Thursday, August 7, 2003, Chandigarh, India

National Capital Region--Delhi


M A I N   N E W S

Govt staff can’t go on strike, rules SC
Our Legal Correspondent

New Delhi, August 6
Taking a tough stand on government employees using strike as a weapon to get their demands fulfilled, the Supreme Court today ruled that they had no fundamental, statutory, equitable or moral right to strike work.

“In our view, no such right exists with government employees,” a Bench comprising Mr Justice M.B. Shah and Mr Justice A.R. Lakshmanan ruled while disposing of six petitions relating to the recent statewide strike by Tamil Nadu government employees.

“Apart from the statutory rights, the government employees cannot claim that they can hold society to ransom by going on strike,” the court said, making it clear that if they “presumed” that “injustice” had been done to them, there was a machinery provided in a welfare state for the redressal of their grievances.

Holding that strike as a weapon had been mostly misused, resulting in chaos and total maladministration, the court said such an action by the government staff affected society as a whole and brought the administration to a grinding halt.

The court elaborated in details how patients suffer during the strike by doctors and medical staff, students’ studies are affected when teachers stop work, people’s movement is affected if railway and road transport staff strike work.

Such actions of the employees not only affect a particular section but also the entire society, dealing a major blow to the developmental activities, business and industrial growth, the court observed.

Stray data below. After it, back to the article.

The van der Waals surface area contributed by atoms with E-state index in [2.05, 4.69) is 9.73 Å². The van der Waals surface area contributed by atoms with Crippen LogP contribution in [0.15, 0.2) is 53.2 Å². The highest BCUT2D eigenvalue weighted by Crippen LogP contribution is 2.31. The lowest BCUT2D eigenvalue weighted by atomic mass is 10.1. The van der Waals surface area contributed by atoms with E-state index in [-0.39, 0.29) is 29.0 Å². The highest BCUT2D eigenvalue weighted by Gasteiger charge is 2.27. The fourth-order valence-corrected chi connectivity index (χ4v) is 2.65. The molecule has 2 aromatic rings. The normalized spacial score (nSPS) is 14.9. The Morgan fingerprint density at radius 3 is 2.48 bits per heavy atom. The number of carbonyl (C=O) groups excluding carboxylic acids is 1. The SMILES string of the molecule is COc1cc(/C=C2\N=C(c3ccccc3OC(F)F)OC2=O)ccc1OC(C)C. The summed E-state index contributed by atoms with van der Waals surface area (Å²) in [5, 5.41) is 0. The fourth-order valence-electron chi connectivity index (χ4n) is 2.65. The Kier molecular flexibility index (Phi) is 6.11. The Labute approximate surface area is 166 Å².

Stating that government employees, being part and parcel of the governing body, owed a duty to society, the court said, “In the prevailing situation, apart from being conscious of our rights, we have to be fully aware of our duties, responsibilities and effective methods of discharging them.”

Expressing concern over the declining work culture, the court said, “For redressing their grievances, instead of going on strike, if employees do some more work honestly, diligently and efficiently, such gesture would not only be appreciated by the authority but also by people at large.”

The court, on whose intervention the Jayalalithaa government in Tamil Nadu had agreed to take 1.64 lakh employees back on service after being dismissed en masse for going on strike on July 2, warned the reinstated staff to take care in future in maintaining discipline and not resort to such action again.

Making it clear that the reinstatement of the employees was possible only due to the magnanimous attitude of the Tamil Nadu Government, the court passed a formal order for constituting a three-member judicial panel to look into the cases of 6,072 employees, whom the state administration had refused to take them back alleging that they were facing cases for indulging in illegal acts during the stir.

Directing Madras High Court Chief Justice to nominate three retired High Court judges to the tribunal within a week, the apex court said the panel’s decision would be binding on the state government. 

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